Korean Child Custody: An Important Ruling

Jeremy D. Morley

The Supreme Court of Korea issued an extremely important ruling on child custody in May 2020. Supreme Court Decision 2018Meu15534 Decided May 14, 2020 [Divorce].

The issue concerned whether a court had the power to order joint custody in a case in which the parents were in fundamental disagreement.

The governing Korean statutes – Articles 837 and 909(4) and (5) of the Civil Act; Article 2 of the Family Litigation Act, and Article 2 of the Family Litigation Act – provide broad authority for the courts in Korea to issue orders concerning child custody.

The Supreme Court restated the fundamental principle that the determination of the custody upon a divorce must be made in the best interest of the minor child's growth and welfare. In this regard, courts should take into account the gender and age of the child, the presence of the parents' love for and intent to rear the child, the financial ability of each parent to provide care for the child, the details of the manner of child-rearing adopted by each spouse, the reasonability and appropriateness thereof, the likelihood that their child-rearing styles can strike a balance, the level of intimacy between the child and each parent, and the wishes of the minor child.

The specific issue before the Court was whether the lower court had properly ordered joint custody of the child when the parents were in fundamental disagreement concerning matters relating to the child's welfare.

The Court ruled that an award of joint legal custody to both divorcing parents was not precluded by the governing legislation, since the statutes did not stipulate that a court ought to designate only one of the parents as a legal custodian or a physical custodian.

However, it ruled that, before ordering joint custody, a court must exercise caution by taking account of the fact that a divorce is necessarily attributable to a serious conflict, such as torts, desertion, unfair treatment or other reasons that have made the continuation of the marriage impossible.

The Court stated that sharing of custody rights can create problems in that the child often has to suffer the inconvenience of alternating between the separate residences of the parents, which can be especially problematic if the child is in school. The child also risks experiencing confusion in value judgments or an unstable living situation.

Furthermore, if the parents are in conflict over parenting styles, the negative impact on the child outweighs the positive impact to be achieved by shared custody.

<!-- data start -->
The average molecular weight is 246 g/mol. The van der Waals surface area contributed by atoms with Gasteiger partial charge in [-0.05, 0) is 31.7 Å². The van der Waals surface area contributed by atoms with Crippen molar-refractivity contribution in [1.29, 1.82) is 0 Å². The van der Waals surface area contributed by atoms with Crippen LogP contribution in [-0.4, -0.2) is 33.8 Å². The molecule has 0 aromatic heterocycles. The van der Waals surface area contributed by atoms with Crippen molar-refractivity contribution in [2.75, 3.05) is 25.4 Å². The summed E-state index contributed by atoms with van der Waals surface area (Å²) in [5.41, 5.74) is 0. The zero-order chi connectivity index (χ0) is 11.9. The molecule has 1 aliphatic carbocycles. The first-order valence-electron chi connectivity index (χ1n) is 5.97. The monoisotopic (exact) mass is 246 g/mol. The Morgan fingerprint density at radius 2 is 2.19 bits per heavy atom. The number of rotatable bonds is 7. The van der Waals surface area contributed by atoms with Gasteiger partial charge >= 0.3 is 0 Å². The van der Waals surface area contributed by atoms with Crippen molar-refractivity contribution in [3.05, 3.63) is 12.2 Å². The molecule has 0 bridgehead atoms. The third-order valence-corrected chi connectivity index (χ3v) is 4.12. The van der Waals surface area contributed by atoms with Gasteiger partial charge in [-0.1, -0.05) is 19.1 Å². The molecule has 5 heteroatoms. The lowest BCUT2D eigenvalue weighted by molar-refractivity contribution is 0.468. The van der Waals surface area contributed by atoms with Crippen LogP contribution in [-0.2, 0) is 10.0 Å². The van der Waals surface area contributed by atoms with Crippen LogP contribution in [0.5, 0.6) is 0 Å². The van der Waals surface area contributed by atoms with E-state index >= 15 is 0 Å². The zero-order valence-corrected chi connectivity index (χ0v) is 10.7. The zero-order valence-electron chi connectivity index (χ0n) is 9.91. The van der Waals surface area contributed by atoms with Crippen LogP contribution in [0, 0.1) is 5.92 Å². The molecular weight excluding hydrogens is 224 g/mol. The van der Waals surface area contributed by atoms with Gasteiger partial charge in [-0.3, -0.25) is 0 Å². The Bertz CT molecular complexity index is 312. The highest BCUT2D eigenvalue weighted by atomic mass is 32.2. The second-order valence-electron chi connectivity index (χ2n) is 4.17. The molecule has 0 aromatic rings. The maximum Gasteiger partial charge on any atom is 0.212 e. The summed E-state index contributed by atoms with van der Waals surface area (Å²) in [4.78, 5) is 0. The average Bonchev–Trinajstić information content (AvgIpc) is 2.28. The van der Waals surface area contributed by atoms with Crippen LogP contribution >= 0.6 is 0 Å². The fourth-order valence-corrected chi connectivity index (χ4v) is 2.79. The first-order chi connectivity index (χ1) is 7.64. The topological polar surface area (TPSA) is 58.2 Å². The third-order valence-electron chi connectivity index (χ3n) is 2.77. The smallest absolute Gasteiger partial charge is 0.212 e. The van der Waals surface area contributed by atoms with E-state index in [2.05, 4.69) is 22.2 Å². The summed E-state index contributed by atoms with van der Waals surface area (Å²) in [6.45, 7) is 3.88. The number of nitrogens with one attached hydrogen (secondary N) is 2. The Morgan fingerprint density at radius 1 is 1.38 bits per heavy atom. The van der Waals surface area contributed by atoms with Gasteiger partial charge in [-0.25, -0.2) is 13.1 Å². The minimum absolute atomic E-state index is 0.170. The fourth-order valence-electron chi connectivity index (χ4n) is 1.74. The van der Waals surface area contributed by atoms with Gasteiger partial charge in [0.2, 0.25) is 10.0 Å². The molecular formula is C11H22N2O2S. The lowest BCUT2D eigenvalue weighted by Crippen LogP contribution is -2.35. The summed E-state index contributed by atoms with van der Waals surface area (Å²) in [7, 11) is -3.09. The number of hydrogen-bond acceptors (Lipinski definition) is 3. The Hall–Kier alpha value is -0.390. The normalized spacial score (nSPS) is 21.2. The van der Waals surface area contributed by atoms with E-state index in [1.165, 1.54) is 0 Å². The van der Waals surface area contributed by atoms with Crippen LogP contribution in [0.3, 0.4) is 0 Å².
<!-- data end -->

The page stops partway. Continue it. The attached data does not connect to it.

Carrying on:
Therefore, in the case of judicial divorce, the appointment of both parents as joint custodians of a child should only be allowed only in cases where the conditions for shared custody are fulfilled. Thus, the courts must comprehensively consider (i) whether both parents are prepared to share joint custody of the child; (ii) whether there is a substantial difference in a set of values they have in terms of child rearing; (iii) whether both parents live nearby and the environments where the child will be reared are similar so that economic and time loss the child will incur is kept minimum and that the child will have no difficulty adapting to the environment; and (iv) whether the child has rational and emotional responsiveness to adjust to shared custody.

In the specific case before the Court, the lower court had designated the parents as joint custodial parents and joint residential parents of the child, with one parent having the child each week from Sunday at 17:00 to Friday at 17:00, and the other parent having the child each week from Friday at 17:00 to Sunday at 17:00 as a shared parenting method.

That determination had been made despite the fact that each parent had demanded sole custody and there had apparently not been an adequate analysis of the critical issues of “mitigating time and money loss and psychological instability potentially suffered by the child, who will have to alternate between the residences of the Plaintiff and the Defendant, follow the parenting decisions of each parent, and adjust to hugely disparate physical environments.”

For these reasons, the Supreme Court overturned the decision of the lower court and remanded the case for a new determination to be made consistent with the Supreme Court's opinions.

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